Fall Flurries: Highs and lows from an entertaining summer
On a cool June evening, I checked the time as I left a Summer Words event where the legendary Garrison Keillor read dirty limericks and talked about how the tough crowds of Minnesota had shaped him as a humorist.
If I hustled, I realized, I could catch most of Gregg Allman’s set at Belly Up — I did, and was treated to another timeless performer showcasing his remarkably preserved skills. Earlier in the day, I’d interviewed the punk band The Offspring and a Broadway director coming to town to stage “Junie B. Jones The Musical” — I’d also talked to the artist Enrique Martinez Celaya about his new book on teaching at Anderson Ranch and moderated a panel of New York literary agents and editors at The Gant.
Such is life on the arts beat in Aspen in the summer. You drink from a cultural firehose daily. Once the aspens go golden and the autumn offseason sets in, you can step back a bit and reflect on the nonstop barrage of entertainment. This is my (very subjective, somewhat random) look back at some of the most memorable moments of Aspen’s summer of 2015.
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P In what felt like both a history lesson and a historic collaboration, Ry Cooder, Ricky Skaggs and Sharon White played what turned out to be one of the finest shows in Belly Up’s summer lineup. They performed early Americana and country songs, infusing them with a contemporary musicianship and a reverence for their musical forebears. Expect to hear a lot more about this collaboration, as the trio plays Carnegie Hall next month and puts together a live album.
P Jon Peterson nailed the bad-boy act and bawdy schmaltz of the debauched Emcee in Theatre Aspen’s immersive production of “Cabaret,” with a fabulous ensemble revolving around him.
P Snowmass Village’s Beth Malone conquered the theater world in Broadway’s “Fun Home,” and local thespians and theater fans (and Malone’s family) filled the Wheeler Opera House to watch a live broadcast of the Tony Awards as the groundbreaking production won Best Musical.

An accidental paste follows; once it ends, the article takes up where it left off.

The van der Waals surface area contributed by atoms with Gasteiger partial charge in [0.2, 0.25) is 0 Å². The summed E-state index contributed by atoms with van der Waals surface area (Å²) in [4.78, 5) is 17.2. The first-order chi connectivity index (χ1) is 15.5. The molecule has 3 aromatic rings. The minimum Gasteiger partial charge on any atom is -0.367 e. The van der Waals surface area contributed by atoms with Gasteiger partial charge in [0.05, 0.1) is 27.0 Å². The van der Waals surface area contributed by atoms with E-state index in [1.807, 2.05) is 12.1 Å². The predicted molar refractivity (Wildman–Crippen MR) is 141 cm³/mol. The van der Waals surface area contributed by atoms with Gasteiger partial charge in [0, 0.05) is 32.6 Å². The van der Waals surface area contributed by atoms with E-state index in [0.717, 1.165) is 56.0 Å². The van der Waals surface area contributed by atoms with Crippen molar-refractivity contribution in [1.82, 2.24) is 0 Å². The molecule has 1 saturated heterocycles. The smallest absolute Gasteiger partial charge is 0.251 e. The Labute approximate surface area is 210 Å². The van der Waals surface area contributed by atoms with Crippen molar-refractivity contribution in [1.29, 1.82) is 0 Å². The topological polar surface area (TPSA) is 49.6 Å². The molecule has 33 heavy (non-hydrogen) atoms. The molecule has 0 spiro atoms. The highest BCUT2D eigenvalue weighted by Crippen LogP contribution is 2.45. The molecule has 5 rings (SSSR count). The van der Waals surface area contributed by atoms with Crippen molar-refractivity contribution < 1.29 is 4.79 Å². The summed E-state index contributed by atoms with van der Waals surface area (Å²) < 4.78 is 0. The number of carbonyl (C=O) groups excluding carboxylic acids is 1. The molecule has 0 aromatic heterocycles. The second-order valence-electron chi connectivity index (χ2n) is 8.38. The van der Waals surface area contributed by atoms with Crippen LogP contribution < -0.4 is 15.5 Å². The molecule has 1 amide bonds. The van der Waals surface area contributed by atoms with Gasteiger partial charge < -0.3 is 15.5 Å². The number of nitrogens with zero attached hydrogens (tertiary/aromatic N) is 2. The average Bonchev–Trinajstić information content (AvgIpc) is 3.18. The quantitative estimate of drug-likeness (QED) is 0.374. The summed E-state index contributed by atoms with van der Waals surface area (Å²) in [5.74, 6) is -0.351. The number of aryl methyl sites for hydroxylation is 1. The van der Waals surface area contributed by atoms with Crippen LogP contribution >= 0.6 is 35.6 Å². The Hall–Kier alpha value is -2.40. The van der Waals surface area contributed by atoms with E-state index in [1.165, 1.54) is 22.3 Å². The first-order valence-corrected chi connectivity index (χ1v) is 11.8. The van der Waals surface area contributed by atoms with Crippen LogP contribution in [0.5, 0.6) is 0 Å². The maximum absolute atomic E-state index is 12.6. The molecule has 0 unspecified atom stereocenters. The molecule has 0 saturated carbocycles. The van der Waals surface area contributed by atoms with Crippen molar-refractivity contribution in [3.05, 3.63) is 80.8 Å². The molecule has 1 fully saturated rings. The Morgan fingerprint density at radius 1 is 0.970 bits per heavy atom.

P Great American novelist and Aspenite James Salter died at 90, just as the Aspen Summer Words literary retreat got underway. Salter, it turns out, quetly helped revive the Aspen Writers’ Foundation once upon a time, making the gathering of literary luminaries and emerging writers a fitting tribute.
P At the Food & Wine Classic, when you’re overheard mentioning that your wife is from Wisconsin, a mustard maker from Pleasant Prairie may just hand you a box containing a lifetime supply of Mustard Girl mustard. My cupboards now overfloweth with this delicious condiment.
P With 80-plus fans dancing onstage, Rodrigo y Gabriela blew the roof off of the Benedict Music Tent at the Jazz Aspen Snowmass June Experience.
P The most civil debates about gun violence I’ve heard took place at the Aspen Institute’s “Guns in the Hands of Artists” exhibit, where artists shaped decommissioned firearms into works of art and sparked conversations between people on both sides of the divisive issue.
P The Aspen Ideas Festival got a sense of humor in participatory sessions on improv comedy and Shakespearean acting — a welcome addition to the lineup that put me, improbably, in chain mail.
P Street artist JR’s impromptu collaboration with dancer Lil Buck at Ideas Fest — who danced in a pond on the Institute campus — has to be one of the most beautiful things ever seen in Aspen (which is saying a lot).
P Is there anybody on the planet cooler than Frank Stella? The easygoing and influential painter, 79, came to Anderson Ranch to talk about his roots in the minimalism of the 1950s and embracing today’s 3-D printing technology.
P After a 2015 winter without a local performance, Aspen Santa Fe Ballet came back strong with the debut of Alejandro Cerrudo’s “Silent Ghost.”
P The acclaimed Italian tenor Vittorio Grigolo surprised a swooning Benedict Tent audience with a charismatic, hammy performance at the Aspen Music Festival that included silly stage patter and a sweet serenade of a little girl from the crowd.